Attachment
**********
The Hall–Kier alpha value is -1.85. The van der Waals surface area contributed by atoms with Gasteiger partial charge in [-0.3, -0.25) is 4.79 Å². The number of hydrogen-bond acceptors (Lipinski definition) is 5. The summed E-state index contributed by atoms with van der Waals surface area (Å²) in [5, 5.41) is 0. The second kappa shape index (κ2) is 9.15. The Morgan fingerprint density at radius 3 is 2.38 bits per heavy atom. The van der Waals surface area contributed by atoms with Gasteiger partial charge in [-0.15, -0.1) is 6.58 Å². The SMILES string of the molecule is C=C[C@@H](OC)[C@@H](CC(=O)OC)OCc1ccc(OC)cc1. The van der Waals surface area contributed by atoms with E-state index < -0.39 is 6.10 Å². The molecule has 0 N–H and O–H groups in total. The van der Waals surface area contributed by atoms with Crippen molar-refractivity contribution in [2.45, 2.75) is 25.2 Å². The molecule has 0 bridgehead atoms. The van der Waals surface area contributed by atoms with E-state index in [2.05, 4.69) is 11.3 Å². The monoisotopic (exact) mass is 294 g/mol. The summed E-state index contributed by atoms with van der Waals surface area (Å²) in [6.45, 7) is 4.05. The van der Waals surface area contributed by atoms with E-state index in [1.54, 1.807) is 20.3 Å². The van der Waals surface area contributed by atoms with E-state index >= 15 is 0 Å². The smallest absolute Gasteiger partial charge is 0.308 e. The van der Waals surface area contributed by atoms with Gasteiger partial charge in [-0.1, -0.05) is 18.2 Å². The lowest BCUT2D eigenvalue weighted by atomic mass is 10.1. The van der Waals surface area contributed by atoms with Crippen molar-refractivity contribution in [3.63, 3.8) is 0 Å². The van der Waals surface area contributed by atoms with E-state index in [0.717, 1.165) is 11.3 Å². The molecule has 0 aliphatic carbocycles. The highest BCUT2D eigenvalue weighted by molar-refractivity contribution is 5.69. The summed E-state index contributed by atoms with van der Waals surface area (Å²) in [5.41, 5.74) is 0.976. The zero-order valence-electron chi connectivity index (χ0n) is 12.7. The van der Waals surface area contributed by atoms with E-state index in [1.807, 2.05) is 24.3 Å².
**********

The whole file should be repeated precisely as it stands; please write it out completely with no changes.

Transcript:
The Hall–Kier alpha value is -1.85. The van der Waals surface area contributed by atoms with Gasteiger partial charge in [-0.3, -0.25) is 4.79 Å². The number of hydrogen-bond acceptors (Lipinski definition) is 5. The summed E-state index contributed by atoms with van der Waals surface area (Å²) in [5, 5.41) is 0. The second kappa shape index (κ2) is 9.15. The Morgan fingerprint density at radius 3 is 2.38 bits per heavy atom. The van der Waals surface area contributed by atoms with Gasteiger partial charge in [-0.15, -0.1) is 6.58 Å². The SMILES string of the molecule is C=C[C@@H](OC)[C@@H](CC(=O)OC)OCc1ccc(OC)cc1. The van der Waals surface area contributed by atoms with E-state index < -0.39 is 6.10 Å². The molecule has 0 N–H and O–H groups in total. The van der Waals surface area contributed by atoms with Crippen molar-refractivity contribution in [2.45, 2.75) is 25.2 Å². The molecule has 0 bridgehead atoms. The van der Waals surface area contributed by atoms with E-state index in [2.05, 4.69) is 11.3 Å². The monoisotopic (exact) mass is 294 g/mol. The summed E-state index contributed by atoms with van der Waals surface area (Å²) in [6.45, 7) is 4.05. The van der Waals surface area contributed by atoms with E-state index in [1.54, 1.807) is 20.3 Å². The van der Waals surface area contributed by atoms with E-state index >= 15 is 0 Å². The smallest absolute Gasteiger partial charge is 0.308 e. The van der Waals surface area contributed by atoms with Gasteiger partial charge in [-0.1, -0.05) is 18.2 Å². The lowest BCUT2D eigenvalue weighted by atomic mass is 10.1. The van der Waals surface area contributed by atoms with Crippen molar-refractivity contribution in [3.63, 3.8) is 0 Å². The van der Waals surface area contributed by atoms with E-state index in [0.717, 1.165) is 11.3 Å². The molecule has 0 aliphatic carbocycles. The highest BCUT2D eigenvalue weighted by molar-refractivity contribution is 5.69. The summed E-state index contributed by atoms with van der Waals surface area (Å²) in [5.41, 5.74) is 0.976. The zero-order valence-electron chi connectivity index (χ0n) is 12.7. The van der Waals surface area contributed by atoms with E-state index in [1.807, 2.05) is 24.3 Å².